Consider backing an entrepreneur who doesn’t fit your mould. Don’t let personal biases about gender, culture, age, ethnicity, geography or background influence the choice of entrepreneurs you work with. When we push the limits of the familiar we not only generate substantial financial returns, but we also bring much-needed diversity to entrepreneurship. Why not be the change we wish to see?
Houzz was founded by a married couple, Alon Cohen and Adi Tatarko. After an agonising home remodelling experience, they were inspired to create a platform where homeowners could find experienced professionals, a variety of inspirational designs and household items such as furniture, all in one place. Investors often balk at unconventional entrepreneurial teams like couples. However, Oren met the founders before the company was incorporated and was intrigued by the idea of a married couple as co-founders. Oren considers his own wife a trustworthy sounding board, so when she tested the app and loved the concept, he considered it a solid market validation. Valued today at over US$4 billion, Houzz is the largest venture-funded start-up with a female founder and CEO. It is on track to be one of the biggest VC success stories yet.
Lesson 4: Back early and stay forever
When you are investing for the long-term, never mention exit. Investing is not only about money – it’s also about pouring your heart into people’s dreams. So stick with people throughout the journey, even if the road is not always smooth. Along the way, the journey of growing a start-up goes from strictly business to a deep and meaningful relationship.
Founded in 2015, corporate travel start-up TripActions was designed to alleviate the many frustrations of business travel by integrating all aspects of the process into one comprehensive platform with 24/7 customer support. Oren was a founding board member and led the US$4 million seed round before the company had a website. Thinking beyond the typical single-stage investing style, Oren decided from the outset to make an enduring commitment to the company, be flexible and adjust to its needs as it grew. He subsequently led the Series A, co-led Series B and C, and followed on in Series D rounds of funding, and is one of the largest shareholders. Long-term victory is much better than short-term gains.
Lesson 5: Favour the brave newcomer
Invest in unconventional ideas from novice founders who will disrupt an industry. Oren looks for founders whose painful personal experience with an industry problem give them a deep conviction to come up with a solution. Because potential consumers know only a little about the industry, they don’t know what can go wrong, so they are willing to experiment. While experts in a field are bogged down by the thousand ways that an idea could fail, industry newcomers bring fresh, fearless perspectives.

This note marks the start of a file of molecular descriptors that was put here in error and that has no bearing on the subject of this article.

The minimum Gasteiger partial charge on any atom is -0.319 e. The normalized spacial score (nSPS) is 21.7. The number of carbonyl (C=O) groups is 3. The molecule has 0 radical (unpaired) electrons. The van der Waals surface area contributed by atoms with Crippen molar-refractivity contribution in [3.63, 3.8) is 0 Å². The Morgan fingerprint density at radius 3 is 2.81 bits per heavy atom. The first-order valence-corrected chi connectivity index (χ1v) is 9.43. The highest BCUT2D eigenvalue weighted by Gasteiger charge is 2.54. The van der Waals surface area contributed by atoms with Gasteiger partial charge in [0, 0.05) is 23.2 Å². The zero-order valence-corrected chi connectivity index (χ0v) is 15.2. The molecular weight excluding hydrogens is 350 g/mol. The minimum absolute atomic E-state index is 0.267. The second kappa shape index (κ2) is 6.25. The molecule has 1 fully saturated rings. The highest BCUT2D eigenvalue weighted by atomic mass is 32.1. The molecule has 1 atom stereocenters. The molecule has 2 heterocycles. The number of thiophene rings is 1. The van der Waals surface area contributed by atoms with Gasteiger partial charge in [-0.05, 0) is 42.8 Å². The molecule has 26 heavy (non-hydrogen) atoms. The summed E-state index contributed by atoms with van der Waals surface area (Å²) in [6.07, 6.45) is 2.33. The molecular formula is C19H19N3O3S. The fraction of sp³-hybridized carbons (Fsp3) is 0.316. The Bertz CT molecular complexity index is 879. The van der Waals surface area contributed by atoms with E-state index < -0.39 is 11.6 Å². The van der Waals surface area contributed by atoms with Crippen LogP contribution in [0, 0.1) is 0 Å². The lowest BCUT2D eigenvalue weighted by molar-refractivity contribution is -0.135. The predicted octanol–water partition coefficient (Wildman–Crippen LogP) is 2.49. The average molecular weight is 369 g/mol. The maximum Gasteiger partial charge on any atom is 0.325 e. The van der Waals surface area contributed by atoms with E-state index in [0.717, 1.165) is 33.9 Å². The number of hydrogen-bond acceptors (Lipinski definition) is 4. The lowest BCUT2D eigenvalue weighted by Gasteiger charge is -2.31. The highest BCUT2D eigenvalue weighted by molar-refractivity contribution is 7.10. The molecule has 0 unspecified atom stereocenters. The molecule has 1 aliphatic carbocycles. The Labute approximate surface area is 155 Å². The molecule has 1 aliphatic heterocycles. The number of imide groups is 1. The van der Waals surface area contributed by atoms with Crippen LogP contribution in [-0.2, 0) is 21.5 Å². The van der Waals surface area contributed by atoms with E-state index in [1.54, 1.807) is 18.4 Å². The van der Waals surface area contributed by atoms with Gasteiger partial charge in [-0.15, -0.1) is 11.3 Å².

In 2015, Guy Goldstein, Nissim Tapiro, and Alon Huri started Next Insurance, a digital insurance company for small businesses. Ten years before, at a previous start-up, they attempted to do what all businesses have had to do for the last 100 years: buy insurance. But the lack of transparency in the agent/commission model made it impossible for the company founders to know if they had a quality deal. They knew they should be treated better as insurance consumers. The pain of this frustrating process became the seed for a new idea – build insurance solutions to help business owners achieve their dreams. Though the founders have no background in insurance, the company raised US$131 million in venture capital funding and manages a full-licensed insurance carrier with plans to operate in all 50 American states.
Studying Oren Zeev’s investment strategies and philosophy has made it clear to me that a successful and influential VC can also be approachable and friendly. He believes in people; he serves and supports them on their journey. His people-based philosophy is a breath of fresh air in a field full of cutthroats. It also inspires me to support customer-focused entrepreneurs who solve important problems, simplify otherwise complex methods and enable people to live their best lives.
A longer version of this post is available here.